It seems to me to be clear that the figure of the ‘General Government Balance’ is the figure that should be used.
In addition, I asserted that if we refused to pay the €9.1 billion in payments and the bailed-out bank bond payments this year, we would not need to borrow on the international markets and could in fact have public investment in jobs. Regardless of your political position on whether this is a viable strategy or not, I believe this to be self-evidently factually true.
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Perspective of a ULA national steering committee member
The 2011 general election gave the Irish far left its highest profile in decades. Five TDs were elected under the electoral banner of the United Left Alliance (ULA), reflecting growing anger against the austerity imposed by the previous government’s agreement with the “Troika” of the European Commission, the International Monetary Fund, and the European Central Bank.
During the campaign, I was strongly critical of the ULA’s overtly reformist election platform, which did not even mention the word “socialism”. This omission was made explicit by Ann Foley, the ULA candidate for Cork North West and a well known participant in People Before Profit (PBPA), one of the ULA’s founding organisations:
“I feel the ULA has very common sense policies. When people think of socialists, they think of communism, which is not the case. There is nothing dramatic or revolutionary about our policies. A lot of countries have functioning social democracies, especially in Scandinavia. They have great health, transport and childcare systems. This is the direction we want to take, a direction this Government failed to follow.”
(Cork Independent, 6 January 2011)
The decision to move beyond a reformist electoral lash-up by opening up membership to individuals and initiating a process supposedly aimed at the creation of a new working-class party, however, encouraged me to join. I saw this as an important opportunity to discuss the revolutionary socialist programme that the working class so desperately needs. Since then, I have participated in that discussion in ULA meetings at all levels and on my blog (revolutionaryprogramme.wordpress.com), and have twice stood for election to the national steering committee (NSC). In October 2012 I was elected onto the NSC to represent non-aligned members, ie, those not in one of the ULA’s founding organisations.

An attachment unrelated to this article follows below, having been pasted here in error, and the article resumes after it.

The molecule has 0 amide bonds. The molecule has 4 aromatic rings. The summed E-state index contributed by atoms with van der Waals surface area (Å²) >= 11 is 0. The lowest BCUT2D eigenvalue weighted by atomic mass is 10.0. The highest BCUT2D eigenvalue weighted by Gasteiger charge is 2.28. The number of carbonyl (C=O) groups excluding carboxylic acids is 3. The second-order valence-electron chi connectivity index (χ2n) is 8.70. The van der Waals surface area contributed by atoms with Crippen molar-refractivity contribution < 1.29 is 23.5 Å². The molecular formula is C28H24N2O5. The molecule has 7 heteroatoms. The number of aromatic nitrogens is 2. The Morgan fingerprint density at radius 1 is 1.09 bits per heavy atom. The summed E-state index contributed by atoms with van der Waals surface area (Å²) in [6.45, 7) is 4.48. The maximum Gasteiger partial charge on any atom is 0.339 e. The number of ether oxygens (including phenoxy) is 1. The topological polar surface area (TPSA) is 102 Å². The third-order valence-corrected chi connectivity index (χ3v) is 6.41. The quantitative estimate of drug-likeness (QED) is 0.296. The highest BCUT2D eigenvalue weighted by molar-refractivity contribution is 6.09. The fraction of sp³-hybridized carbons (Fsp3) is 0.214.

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With negotiations over an extension of the Croke Park Agreement starting today, it is helpful to remind ourselves how daft it is to downsize the public sector payroll in the hopes it will reduce the deficit.
There are two ways to downsize the public sector payroll: cut public sector employment and/or cut public sector pay. Since the crisis began, we have been doing both. Public sector pay has been cut twice through the pension levy and the wage cuts of Budget 2010. Public sector employment has been cut by approximately 29,700 since late 2008, or 9.3 percent.
Yet, the Government finds that it must cut more than it had already planned. It needs €1 billion more in austerity measures to achieve their targets. It’s like running in quicksand – cut, sink, cut some more.
Yet, downsizing the public sector produces little benefit in stabilising public finances. Why? Because it is so darned deflationary – it bleeds the economy of employment, consumer spending and growth. When you factor in the economic consequences of the cuts, you find the Exchequer hasn’t saved as much as it hoped.
Let’s look at the estimates from the ESRI.
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As talks for a new Deal begin here are a half-dozen things you probably know about the Croke Park Deal that should stop the unions extending it.
- The Croke Park Deal seems to set up a conflict between pay and job security, on the one hand, and services to the public and the needy on the other. (Of course the real conflict is between pay, job security and services on the one hand and the billions given to the banks on the other. Nevertheless this does not stop the media head fixers from using the structure of the Croke Park Deal to pitch services against pay, job security and conditions. The alternative is for the unions to fight against cuts in services and jobs, wages and conditions.)